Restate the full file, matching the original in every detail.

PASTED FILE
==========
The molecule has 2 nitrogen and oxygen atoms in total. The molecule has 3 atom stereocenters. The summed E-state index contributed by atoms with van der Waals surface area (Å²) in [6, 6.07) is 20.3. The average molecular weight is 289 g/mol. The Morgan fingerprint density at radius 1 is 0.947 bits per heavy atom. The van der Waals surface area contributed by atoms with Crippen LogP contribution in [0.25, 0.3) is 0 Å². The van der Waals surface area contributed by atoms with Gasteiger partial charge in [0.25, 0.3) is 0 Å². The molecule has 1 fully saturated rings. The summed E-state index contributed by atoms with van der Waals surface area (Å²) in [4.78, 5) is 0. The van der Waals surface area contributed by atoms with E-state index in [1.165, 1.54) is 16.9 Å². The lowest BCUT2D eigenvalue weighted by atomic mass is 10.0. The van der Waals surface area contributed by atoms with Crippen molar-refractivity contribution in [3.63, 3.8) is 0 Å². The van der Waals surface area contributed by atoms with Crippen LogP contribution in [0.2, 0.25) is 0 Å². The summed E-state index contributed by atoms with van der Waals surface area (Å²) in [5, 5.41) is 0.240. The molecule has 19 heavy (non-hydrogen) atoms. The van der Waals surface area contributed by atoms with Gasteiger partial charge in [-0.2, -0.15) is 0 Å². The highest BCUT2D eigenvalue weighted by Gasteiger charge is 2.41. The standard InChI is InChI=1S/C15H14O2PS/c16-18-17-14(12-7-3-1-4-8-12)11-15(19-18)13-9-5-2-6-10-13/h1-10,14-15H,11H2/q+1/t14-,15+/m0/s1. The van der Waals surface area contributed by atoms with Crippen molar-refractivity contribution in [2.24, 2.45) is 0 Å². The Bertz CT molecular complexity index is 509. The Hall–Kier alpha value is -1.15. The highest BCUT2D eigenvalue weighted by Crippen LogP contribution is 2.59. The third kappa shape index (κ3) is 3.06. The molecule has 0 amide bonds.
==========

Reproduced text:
The molecule has 2 nitrogen and oxygen atoms in total. The molecule has 3 atom stereocenters. The summed E-state index contributed by atoms with van der Waals surface area (Å²) in [6, 6.07) is 20.3. The average molecular weight is 289 g/mol. The Morgan fingerprint density at radius 1 is 0.947 bits per heavy atom. The van der Waals surface area contributed by atoms with Crippen LogP contribution in [0.25, 0.3) is 0 Å². The van der Waals surface area contributed by atoms with Gasteiger partial charge in [0.25, 0.3) is 0 Å². The molecule has 1 fully saturated rings. The summed E-state index contributed by atoms with van der Waals surface area (Å²) in [4.78, 5) is 0. The van der Waals surface area contributed by atoms with E-state index in [1.165, 1.54) is 16.9 Å². The lowest BCUT2D eigenvalue weighted by atomic mass is 10.0. The van der Waals surface area contributed by atoms with Crippen molar-refractivity contribution in [3.63, 3.8) is 0 Å². The van der Waals surface area contributed by atoms with Crippen LogP contribution in [0.2, 0.25) is 0 Å². The summed E-state index contributed by atoms with van der Waals surface area (Å²) in [5, 5.41) is 0.240. The molecule has 19 heavy (non-hydrogen) atoms. The van der Waals surface area contributed by atoms with Gasteiger partial charge in [-0.2, -0.15) is 0 Å². The highest BCUT2D eigenvalue weighted by Gasteiger charge is 2.41. The standard InChI is InChI=1S/C15H14O2PS/c16-18-17-14(12-7-3-1-4-8-12)11-15(19-18)13-9-5-2-6-10-13/h1-10,14-15H,11H2/q+1/t14-,15+/m0/s1. The van der Waals surface area contributed by atoms with Crippen molar-refractivity contribution in [2.24, 2.45) is 0 Å². The Bertz CT molecular complexity index is 509. The Hall–Kier alpha value is -1.15. The highest BCUT2D eigenvalue weighted by Crippen LogP contribution is 2.59. The third kappa shape index (κ3) is 3.06. The molecule has 0 amide bonds.